Meeting the King

By Debbonnaire Kovacs

Kenya Jayne Washington jiggled with excitement. It was Thirteenth Sabbath, and the Primary class was in an uproar.

Ms. Kimoto waved her hands. “Class, class!” The hubbub quieted a little. Kenya clamped a hand over her mouth to keep from squealing. “Are you all ready? Does everyone know what to do?” She looked around. “Good. Then let’s go quietly upstairs.”

With only a little whispering and giggling, the boys and girls managed to make their way upstairs. When Ms. Kimoto opened the door to the sanctuary and Kenya saw all the grown-ups turning to look, she transferred her hand from her mouth to her stomach. An entire flock of rabbits was jumping around in there, nibbling on her insides. Everything she had practiced so hard flew right out of her head.

Ms. Kimoto led the primaries up the side aisle and into the pastor’s office. “Let’s pray,” she whispered. Gathering around the teacher, the children listened to her quiet prayer. “Dear Jesus, help us to remember what we’ve practiced, and to do it just for You. Amen.”

Kenya felt better. When it was her turn to go out, she would pretend she could see Jesus sitting in the front row, smiling at her.

Susannah and Ms. Kimoto went out the door. Ms. Kimoto sat on the front row, and Susannah stood at the microphone. “Once upon a time, in a faraway country, there was exciting news!”

Several children hurried out the door, exclaiming to each other, “The King is coming! The King is coming! Have you heard?”

More of the class ran out, calling, “The King? Coming to our town? When, where?”

“Tomorrow, right on Main Street! Get ready!”

Kenya and Solly were the only two left in the pastor’s office. She took a deep breath and patted the bunnies in her stomach as she listened to Susannah saying, “In the town, lived a little, old lady who was very mean. Nobody knew why she was angry all the time.”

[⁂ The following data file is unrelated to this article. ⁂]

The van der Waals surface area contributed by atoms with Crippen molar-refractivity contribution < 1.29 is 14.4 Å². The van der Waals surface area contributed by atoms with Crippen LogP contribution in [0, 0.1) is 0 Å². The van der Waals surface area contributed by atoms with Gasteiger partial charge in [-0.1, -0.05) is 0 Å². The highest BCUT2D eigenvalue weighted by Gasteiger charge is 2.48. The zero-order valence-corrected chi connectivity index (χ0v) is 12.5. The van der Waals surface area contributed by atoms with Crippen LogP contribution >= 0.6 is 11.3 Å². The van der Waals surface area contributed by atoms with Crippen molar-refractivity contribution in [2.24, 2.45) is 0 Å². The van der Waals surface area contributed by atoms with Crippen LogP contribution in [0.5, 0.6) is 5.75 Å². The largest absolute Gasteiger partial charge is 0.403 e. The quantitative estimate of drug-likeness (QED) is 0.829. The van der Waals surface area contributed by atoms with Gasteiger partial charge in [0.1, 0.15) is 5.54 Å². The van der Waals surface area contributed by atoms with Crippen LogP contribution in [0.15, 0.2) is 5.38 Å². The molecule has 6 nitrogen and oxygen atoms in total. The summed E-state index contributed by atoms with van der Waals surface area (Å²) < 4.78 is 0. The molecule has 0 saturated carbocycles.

Kenya bent over a little, like an old lady, twisted her face into a fierce scowl, and went out the door. She was sure there were a million people in the church today, all staring at her. Laughing, too! They weren’t supposed to laugh! Kenya marched along the front row, frowning and growling at the people. “What are you looking at? Leave me alone!” She shook her fist. “You’d be grouchy, too, if you had to put up with what I have to put up with!”

Susannah continued, “When Mrs. Jones first heard the news, she didn’t believe it.”

“Hey, Mrs. Jones!” Matt called. “Have you heard? The King is coming!”

Kenya glared at him. “Coming here? The King? Humbug!”

“It’s true!” Mike insisted. “He’ll be here tomorrow. Don’t you want to see him?”

Kenya turned her back on the others, who were all agreeing with Mike and Matt, and slumped down on the steps to the podium, sulking.

Susannah lowered her voice dramatically. “Now the truth was, Mrs. Jones wanted to see the King more than she liked to admit. No one in town could remember a time when she had not been grouchy and mean to everybody, even little children. Some said she had cheated them, and others insisted she had stolen from them.